What is a home inspection?
A home inspection is a fact-finding mission in which I am your hired advocate. We are jointly engaged in the discovery process. Both you and I are there for the same reason — to learn as much as possible about the condition of the property in a short amount of time (3-4-5 hrs).
Prior to the inspection, you probably made a purchase offer based upon a 15/30 -minute walk-through or run-through of the property. At that point, you know very little about a very expensive commodity. My home inspection will provide us the opportunity to slowly and methodically view and consider the object of your investment. During and after the inspection, you will have time to voice questions and concerns to me of my evaluation of your prospective purchase. I wear my options regarding the property on my sleeve.
What is a pre-purchase home inspection and how it can help you?
A home inspection is a visual inspection of the structure and components of a home to find items that are; performing correctly, not performing correctly or items that are unsafe. If a problem or a symptom of a problem is found, I will include a description of the problem in a written digital report along with a picture - my report in PDF file format can easily be sent to your most trusted contractors, Realtor's, or family members to give you an idea of the costs involved to correct the issues - potentially saving you extra visits to the property. Before you close, you should consider whether or not the suggested repairs, upgrades or improvements are needed and who's going to pay for them.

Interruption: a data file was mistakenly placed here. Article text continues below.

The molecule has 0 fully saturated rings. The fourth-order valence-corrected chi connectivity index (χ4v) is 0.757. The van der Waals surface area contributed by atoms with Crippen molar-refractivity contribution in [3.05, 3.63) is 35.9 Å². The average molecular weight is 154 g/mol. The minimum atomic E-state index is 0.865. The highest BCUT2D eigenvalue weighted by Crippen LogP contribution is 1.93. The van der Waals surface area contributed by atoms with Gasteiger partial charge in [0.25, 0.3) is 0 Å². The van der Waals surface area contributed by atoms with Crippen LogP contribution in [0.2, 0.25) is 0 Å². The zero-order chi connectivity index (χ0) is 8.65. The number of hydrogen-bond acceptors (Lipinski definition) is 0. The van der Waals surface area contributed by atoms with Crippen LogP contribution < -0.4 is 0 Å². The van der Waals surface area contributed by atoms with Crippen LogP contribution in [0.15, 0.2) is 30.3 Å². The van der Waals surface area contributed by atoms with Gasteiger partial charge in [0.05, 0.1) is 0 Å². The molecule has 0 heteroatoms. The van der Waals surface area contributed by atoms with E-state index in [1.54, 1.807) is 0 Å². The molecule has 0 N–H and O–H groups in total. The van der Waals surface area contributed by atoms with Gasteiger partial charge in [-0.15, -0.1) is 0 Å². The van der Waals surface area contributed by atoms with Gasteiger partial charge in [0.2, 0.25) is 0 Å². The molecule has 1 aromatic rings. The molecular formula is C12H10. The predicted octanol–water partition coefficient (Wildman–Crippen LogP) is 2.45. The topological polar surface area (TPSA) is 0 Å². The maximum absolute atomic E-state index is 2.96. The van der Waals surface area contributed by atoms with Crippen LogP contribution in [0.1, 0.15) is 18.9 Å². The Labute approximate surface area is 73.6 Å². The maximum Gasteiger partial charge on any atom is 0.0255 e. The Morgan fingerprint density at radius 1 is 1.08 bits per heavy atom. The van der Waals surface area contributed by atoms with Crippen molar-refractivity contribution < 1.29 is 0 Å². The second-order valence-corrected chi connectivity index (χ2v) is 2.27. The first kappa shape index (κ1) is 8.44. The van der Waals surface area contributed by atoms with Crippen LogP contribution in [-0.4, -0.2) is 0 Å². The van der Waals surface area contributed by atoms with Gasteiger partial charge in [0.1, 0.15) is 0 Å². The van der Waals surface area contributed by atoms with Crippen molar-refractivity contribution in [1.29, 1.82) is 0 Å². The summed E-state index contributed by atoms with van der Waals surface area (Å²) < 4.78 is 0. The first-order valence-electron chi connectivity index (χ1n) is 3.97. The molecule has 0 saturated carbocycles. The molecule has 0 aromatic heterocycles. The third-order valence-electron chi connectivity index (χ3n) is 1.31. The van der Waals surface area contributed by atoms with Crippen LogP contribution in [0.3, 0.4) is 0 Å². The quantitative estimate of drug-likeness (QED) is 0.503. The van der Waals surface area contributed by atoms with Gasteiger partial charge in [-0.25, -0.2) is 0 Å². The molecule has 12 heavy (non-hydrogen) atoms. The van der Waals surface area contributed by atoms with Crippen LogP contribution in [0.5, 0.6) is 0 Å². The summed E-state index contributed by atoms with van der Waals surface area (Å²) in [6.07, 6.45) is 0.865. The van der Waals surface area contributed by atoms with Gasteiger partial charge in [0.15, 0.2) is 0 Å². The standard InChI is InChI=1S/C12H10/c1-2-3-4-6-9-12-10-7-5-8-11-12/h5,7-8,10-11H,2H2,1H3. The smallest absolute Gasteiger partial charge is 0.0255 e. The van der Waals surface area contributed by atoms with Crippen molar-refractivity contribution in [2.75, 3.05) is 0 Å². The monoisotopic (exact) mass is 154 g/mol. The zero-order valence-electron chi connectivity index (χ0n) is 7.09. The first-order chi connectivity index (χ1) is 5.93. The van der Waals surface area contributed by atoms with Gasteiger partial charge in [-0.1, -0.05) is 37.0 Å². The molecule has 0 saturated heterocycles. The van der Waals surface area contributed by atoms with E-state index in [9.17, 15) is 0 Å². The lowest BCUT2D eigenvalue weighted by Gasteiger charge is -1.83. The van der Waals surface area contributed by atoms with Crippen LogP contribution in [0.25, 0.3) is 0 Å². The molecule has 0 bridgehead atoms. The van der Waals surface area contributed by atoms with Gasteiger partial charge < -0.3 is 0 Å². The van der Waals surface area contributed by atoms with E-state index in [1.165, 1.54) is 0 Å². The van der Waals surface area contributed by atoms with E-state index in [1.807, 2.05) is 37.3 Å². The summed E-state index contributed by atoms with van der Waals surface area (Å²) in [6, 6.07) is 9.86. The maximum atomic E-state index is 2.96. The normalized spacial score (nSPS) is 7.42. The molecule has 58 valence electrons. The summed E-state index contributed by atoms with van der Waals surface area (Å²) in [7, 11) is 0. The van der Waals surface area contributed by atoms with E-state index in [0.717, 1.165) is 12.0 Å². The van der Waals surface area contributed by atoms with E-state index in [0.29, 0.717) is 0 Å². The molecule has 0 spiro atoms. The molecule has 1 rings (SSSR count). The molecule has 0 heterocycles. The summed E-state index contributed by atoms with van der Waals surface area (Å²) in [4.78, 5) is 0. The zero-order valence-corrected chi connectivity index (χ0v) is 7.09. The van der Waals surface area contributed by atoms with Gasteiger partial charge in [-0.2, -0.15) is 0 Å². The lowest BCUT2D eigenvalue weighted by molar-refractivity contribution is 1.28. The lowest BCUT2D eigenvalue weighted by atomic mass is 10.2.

Why is a home inspection important?
Emotions often affect, you the buyer, which makes it hard to imagine any problems with your new home. Most buyers need a home inspection to find out all the visible problems possible with the home before moving in aid of saving some grief - shoulda, coulda, neverdid - don't fall into that category. After you receive your report should review the inspection document carefully and make a list of items you think the seller should address and present them to your real estate agent in a timely manner. While the inspection is not meant to be a tool for re-negotiations, many times it becomes one. You shouldn't have your brother or uncle or a friend perform the inspection as you may not be saving any money by letting them look, even if they have experience as a contractor, it does not mean that they are good at inspecting. A qualified professional home inspector will provide you an unbiased inspection, so when your inspector does find problems, they won't be easily minimized by the other parties because your uncle or friend did the inspection.
What if the report reveals problems?
All homes (even new construction) have problems. Every problem has a solution. Solutions vary from a simple fix of the component to adjusting the purchase price. If I find any issues, you need to get a cost estimate by a qualified trades person regarding any price of the repairs, before your inspection time period runs out on your real estate contract.
What does a home inspection include?